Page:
Growing up on a farm and ranch west of Scottsbluff, Shelby Winchell developed a passion for rodeo and the Western industry. That interest guided her throughout her childhood and career and now she is receiving national recognition.
Winchell’s efforts were recently honored in COWGIRL Magazine when Winchell, 29, was selected to COWGIRL magazine’s COWGIRL 30 under 30 for 2021. The 30 women selected come from a diverse background, but have been influential in their fields for promoting the Western industry. She found out she was an honoree in late November and was featured in the January issue of Cowgirl magazine.
“It was very gratifying to be selected within such an empowering group of women for the COWGIRL magazine’s 30 under 30,” Winchell said.
Winchell’s family was excited, but they did not realize the significance of the recognition until they traveled to Fort Worth, Texas.
“We were hoping for her,” said Shawna, Winchell’s mother. “We knew the field of contestants was endless and a little girl from this area who knows.
“We were excited for her because she works hard at what she does and she’s a true believer in everything she does for the Western industry.”
Wrangler hosted its second annual Bubbles & Blue Jeans party for the women at The Cowboy Channel Studios at the historic Fort Worth Stockyards in Texas the weekend of March 5. The 30 women received various pieces of custom apparel from the event sponsors as well as a certificate.
Winchell’s mother and younger sister Libby were in attendance at the event as her father Mike held down the ranch in Scottsbluff.
“I’m grateful they got to come along,” Winchell said. “I wouldn’t have wanted to share that moment with anyone else.”
Shawna said she was glad to be part of the moment to see her daughter recognized for her work ethic.
“She’s been in the spotlight for her rodeo and different things she’s done, but this is a whole new category for her,” Shawna said. “It’s recognition of all of her accomplishments and her work ethic, so it was neat to see her spotlighted for that.”
Her family’s support allowed her to pursue this path from an early age.
“I was fortunate enough to have family support to grow up around rodeo and the Western industry,” she said.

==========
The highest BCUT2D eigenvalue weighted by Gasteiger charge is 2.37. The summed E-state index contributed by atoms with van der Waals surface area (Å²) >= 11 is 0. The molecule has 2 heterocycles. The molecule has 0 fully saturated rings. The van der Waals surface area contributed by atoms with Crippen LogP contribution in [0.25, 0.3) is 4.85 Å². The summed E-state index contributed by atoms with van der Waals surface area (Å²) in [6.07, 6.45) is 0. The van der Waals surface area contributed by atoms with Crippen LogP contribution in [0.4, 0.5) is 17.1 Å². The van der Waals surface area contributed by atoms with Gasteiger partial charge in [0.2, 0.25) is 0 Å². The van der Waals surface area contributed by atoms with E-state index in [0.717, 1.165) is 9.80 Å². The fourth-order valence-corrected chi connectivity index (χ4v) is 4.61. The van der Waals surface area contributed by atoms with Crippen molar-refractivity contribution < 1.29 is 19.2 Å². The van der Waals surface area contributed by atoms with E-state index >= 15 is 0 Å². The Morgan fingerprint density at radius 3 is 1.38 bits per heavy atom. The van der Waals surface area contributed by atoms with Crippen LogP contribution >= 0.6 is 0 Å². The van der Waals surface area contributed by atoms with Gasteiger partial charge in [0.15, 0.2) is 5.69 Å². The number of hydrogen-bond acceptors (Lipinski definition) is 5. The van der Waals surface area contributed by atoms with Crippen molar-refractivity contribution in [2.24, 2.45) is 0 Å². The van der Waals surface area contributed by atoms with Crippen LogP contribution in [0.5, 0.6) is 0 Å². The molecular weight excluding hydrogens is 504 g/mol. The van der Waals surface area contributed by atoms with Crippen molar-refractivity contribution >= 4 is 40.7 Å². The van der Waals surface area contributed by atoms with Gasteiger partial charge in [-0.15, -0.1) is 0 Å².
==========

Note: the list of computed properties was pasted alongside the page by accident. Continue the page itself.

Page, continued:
At the age of 12, Winchell started rodeoing and she competed in goat tying, breakaway roping and barrell racing. She continued to rodeo throughout junior high and high school, graduating from Scottsbluff High School in 2010.
“I knew pretty early on because I started doing clinics in high school that I wanted to be a teacher,” she said.
She began training horses during college as she earned her associates degree in agriculture and industrial technology from Eastern Wyoming College in Torrington and her bachelor’s degree in English and natural science education from Chadron State College.
When she wasn’t focused on her studies, Winchell was practicing goat tying in the arena. Her hours of dedication culminated to her being named the 2016 National Intercollegiate Rodeo Goat Tying Champion.
“Without the opportunities this industry has given me, there’s no way I would have been able to have the job I have today.”
Winchell now leads the next generation, serving as an educator and rodeo coach at Northeastern Junior College in Sterling, Colorado. She is in her fourth year teaching equine sciences and served as the assistant rodeo coach for two years before becoming the head coach.
“Now that I’m older, I love to train horses in all three events. I primarily compete in the breakaway roping and barrel racing because I’ve kind of aged out of my goat tying.”
Still, she works alongside her students, perfecting their techniques to get faster times.
“Every opportunity definitely has it’s hurdles to overcome, but doing the clinics for so long, I knew how to break it down, which gave me more insight as a coach,” she said.
When she’s not coaching, she holds goat tying and breakaway roping clinics.
“It’s very involved,” Winchell said. “In doing the coaching and the clinics, it’s a good way to give back to an industry that’s offered so much and been my livelihood.”
As she reflected on her passion for education and the Western industry, Winchell shared her second thoughts on applying for Cowgirl Magazine’s 30 under 30.
“I actually wasn’t even sure if I was influential enough to be able to be on such a prestigious list, but thankfully, the people at Cowgirl magazine recognized all the 12-hour days that get put in behind the scenes that no one else sees.
“It’s gratifying to know that all the late nights and all the long days and driving by yourself, it doesn’t go unnoticed,” she said.
Shawna said Shelby’s passion for the industry is now being shared with students and the 30 under 30 recognized her work ethic that started in the arena.
“She truly does put her heart and soul into her job and helping the rodeo kids and her students in her classroom and wanting the best for them.”
Though the days and nights have been long, Winchell’s early connection with rodeo and the Western industry sparked a passion that was fueled by the support of her family and friends.
“Without their support growing up, I wouldn’t be the individual I am today nor would I have had the experiences from all the opportunities they gave me.”